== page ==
Feeling the weight of limited help, Turner actually looked tired for maybe the first time all season as the offense went through him virtually every time down the court in the second half. Naturally, the should-be-undisputed national player of the year answered the call with 29 points (11/21), seven boards and five assists. To his credit, he bounced back from a four turnover first half with just one in the second. How bad was his help tonight? Turner hit 11 of OSU’s 20 field goals scoring 51% of the points while recording five of team’s lowly six assists.

It'll be interesting to see if Tom Izzo is willing to play Turner straight up and take his chances with Turner having a huge scoring day.  That strategy would run somewhat counter to MSU's normal defensive tendency to hedge off shooters to try to stop penetration.  Kalin Lucas, who will start the game assigned to guarding Turner, says his goal is just to stay in front of Turner:

"Don't reach or gamble," Lucas said of the key to containing Turner. "If you reach, he might do a spin move or something."

Ideally, Raymar Morgan will also spend quite a bit of time guarding Turner.  Ohio State doesn't have a true power forward for Morgan to guard, and Morgan might be able to prevent Turner from using his size to create space for his patented bankshots around the basket (perhaps baiting him into a few unadvised long jumpshots).  Of course, that will mean Morgan will need to avoid the kinds of fouls he tends to pick up on reach-ins when opponents drive the lane.

Defensively, the Buckeyes don't foul much, they don't give up a lot of easy baskets inside (due in part to Lauderdale's presence), and they rebound the ball adequately (thanks largely to Turner's work on the defensive glass).  Thad Matta utilizes several zone looks on defense, which results in a lot of long-distance shooting attempts, but opponents generally haven't taken advantage by knocking down 3-pointers efficiently (34.5).  In Ohio State's 7 losses, though, each opponent has made at least 37.5% of their 3-point looks.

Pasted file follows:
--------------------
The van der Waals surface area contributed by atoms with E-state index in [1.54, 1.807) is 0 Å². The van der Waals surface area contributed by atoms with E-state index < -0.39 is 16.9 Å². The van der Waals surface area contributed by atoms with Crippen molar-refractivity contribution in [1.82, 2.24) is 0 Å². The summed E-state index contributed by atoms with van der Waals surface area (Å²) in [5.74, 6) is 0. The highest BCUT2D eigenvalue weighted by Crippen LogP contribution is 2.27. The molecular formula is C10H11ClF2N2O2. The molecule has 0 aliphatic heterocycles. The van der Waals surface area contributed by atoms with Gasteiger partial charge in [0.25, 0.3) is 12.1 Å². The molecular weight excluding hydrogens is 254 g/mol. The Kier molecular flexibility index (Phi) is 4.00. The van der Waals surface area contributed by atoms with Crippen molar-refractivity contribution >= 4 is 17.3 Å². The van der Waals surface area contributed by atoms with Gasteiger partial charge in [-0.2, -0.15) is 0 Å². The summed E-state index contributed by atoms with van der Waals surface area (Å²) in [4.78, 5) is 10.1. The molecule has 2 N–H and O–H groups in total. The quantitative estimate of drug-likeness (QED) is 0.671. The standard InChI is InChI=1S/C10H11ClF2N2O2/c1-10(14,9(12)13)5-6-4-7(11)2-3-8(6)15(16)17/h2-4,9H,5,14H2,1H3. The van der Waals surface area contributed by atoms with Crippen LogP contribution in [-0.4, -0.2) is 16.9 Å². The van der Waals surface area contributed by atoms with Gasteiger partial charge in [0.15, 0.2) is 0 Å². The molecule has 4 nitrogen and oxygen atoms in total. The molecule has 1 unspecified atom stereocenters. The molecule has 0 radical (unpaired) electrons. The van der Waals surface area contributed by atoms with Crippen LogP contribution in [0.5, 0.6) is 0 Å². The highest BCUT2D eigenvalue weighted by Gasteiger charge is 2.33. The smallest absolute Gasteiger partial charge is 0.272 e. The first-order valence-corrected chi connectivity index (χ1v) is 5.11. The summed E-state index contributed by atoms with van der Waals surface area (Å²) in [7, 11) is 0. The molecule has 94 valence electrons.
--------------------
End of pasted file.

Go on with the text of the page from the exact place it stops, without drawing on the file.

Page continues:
A one-game extension of Chris Allen's recent 3-point shooting tear (14-24 in the last 4 games) would be very helpful.  Draymond Green should have a mismatch against David Lighty when he's on the floor with Delvon Roe, but that'll work in the other direction on the other end of the floor.  With the longer layoff since the Indiana game, hopefully Kalin Lucas is back near 100% and ready to try to keep up with Turner in terms of providing key scores to stop opposing runs.  (He's been pretty good in the 3 games back since the ankle injury: 49 points on 32 FG attempts.)

I'm hopeful that MSU's depth will be a significant asset in this game.  Even if it's only 7 guys each playing 20-30 minutes (probably not a lot of Nix/Sherman in this one), they should be much fresher than 5 guys each playing 35-40 minutes if this is a tight game in the final minutes.  I'd love to see whoever's assigned to guard Turner harass him all the way up the court the way Purdue did.  It seemed like Turner had to expend a lot of energy getting the ball over the timeline, only to give it up and then have to work to get it again and create a scoring opportunity for himself or his teammates.

KenPom has the game as basically a coin flip: a 68-67 MSU win in a 65-possession game.  A win will need to be earned by playing a full 40 minutes of smart basketball: playing patient defense on Turner, waiting for him to turn the ball over or take a few bad shots at some point, and making crisp passes against zone defenses and consistently crashing the offensive glass to score some second-chance points.

Win and you've got a de facto Big Ten championship game a week later in West Lafayette.  Lose and the focus shifts pretty quickly (for the fans at least) to postseason play.